Mitt Romney on Not Releasing More Tax Returns: “I’m Not a Business”

Mitt Romney has a new reason for why he won’t release any more tax returns — “I’m not a business.” Um, so, was his father, George Romney a business? Wait, wasn’t Mitt Romney the same person who said ‘corporations are people?” The tax return issue will follow him straight through to the November elections, unless either he or Obama implodes before we get there. Romney made this revelation during an interview with Bloomberg Businessweek.

Bloomberg asked Romney whether, if he was investing in a company, he would want to see more than two years of financial reports, likening that process to the American people electing a president. But Romney suggested the standards aren’t the same for people and businesses.

“I’m not a business,” he said. “We have a process in this country, which was established by law, which provides for the transparency which candidates are required to meet. I have met with that requirement with full financial ­disclosure of all my investments, but in addition have provided and will provide a full two years of tax returns.” Source:  Washington Post

Vote for me but I won’t tell you who I am and what I really stand for. When will we see some tough questions being asked of both candidates and not softball interviews?

Here are some remarks from Obama’s campaign event in Colorado Wednesday, where he hammered at Romney saying he wanted to take women back to the 1950s. Wasn’t a cake walk for black women then either:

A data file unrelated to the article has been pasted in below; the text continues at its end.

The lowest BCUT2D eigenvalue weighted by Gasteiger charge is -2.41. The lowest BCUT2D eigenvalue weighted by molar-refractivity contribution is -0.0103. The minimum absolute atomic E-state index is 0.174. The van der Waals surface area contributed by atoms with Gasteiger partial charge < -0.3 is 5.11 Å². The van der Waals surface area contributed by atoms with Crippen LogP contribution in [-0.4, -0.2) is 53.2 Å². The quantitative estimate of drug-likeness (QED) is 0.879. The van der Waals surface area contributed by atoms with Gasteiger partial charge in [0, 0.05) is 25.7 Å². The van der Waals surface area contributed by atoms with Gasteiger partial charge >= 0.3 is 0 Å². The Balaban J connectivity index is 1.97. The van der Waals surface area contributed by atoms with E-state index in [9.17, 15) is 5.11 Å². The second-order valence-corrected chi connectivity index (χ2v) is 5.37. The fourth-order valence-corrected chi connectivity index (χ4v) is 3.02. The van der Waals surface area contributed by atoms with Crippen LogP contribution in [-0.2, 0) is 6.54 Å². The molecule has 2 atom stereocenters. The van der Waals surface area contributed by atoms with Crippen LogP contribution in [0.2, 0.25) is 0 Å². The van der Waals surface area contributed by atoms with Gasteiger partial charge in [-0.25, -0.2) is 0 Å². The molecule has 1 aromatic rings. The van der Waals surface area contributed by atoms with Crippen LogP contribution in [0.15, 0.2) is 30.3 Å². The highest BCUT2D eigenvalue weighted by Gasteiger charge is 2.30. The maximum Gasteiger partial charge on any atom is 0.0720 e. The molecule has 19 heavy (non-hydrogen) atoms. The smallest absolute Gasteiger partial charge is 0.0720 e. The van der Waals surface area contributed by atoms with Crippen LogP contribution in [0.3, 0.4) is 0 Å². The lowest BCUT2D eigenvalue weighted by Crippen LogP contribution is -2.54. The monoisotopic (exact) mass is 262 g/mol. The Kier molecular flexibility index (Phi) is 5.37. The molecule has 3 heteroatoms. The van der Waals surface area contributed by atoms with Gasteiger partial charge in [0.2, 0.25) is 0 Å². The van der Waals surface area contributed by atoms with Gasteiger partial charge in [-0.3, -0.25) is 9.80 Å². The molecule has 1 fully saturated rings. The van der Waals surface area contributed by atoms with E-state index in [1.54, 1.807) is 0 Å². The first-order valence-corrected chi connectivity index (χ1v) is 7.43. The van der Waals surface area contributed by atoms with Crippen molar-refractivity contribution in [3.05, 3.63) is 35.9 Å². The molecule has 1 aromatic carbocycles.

And that’s true for everybody.  But it’s especially true for the women in this country — from working moms to college students to seniors.  Because when it comes to the economy, it’s bad enough that our opponents want to take us back to the same policies of the last decade, the same policies that got us into this mess in the first place, the same policies that saw jobs going overseas and ended up seeing people’s wages and incomes going down even as the costs of everything from health care to college were going up — policies that culminated in the worst financial crisis since the Great Depression, and that we’ve spent, now, three and a half years trying to recover from.  That’s bad enough.   But when it comes to a woman’s right to make her own health care choices, they want to take us back to the policies more suited to the 1950s than the 21st century.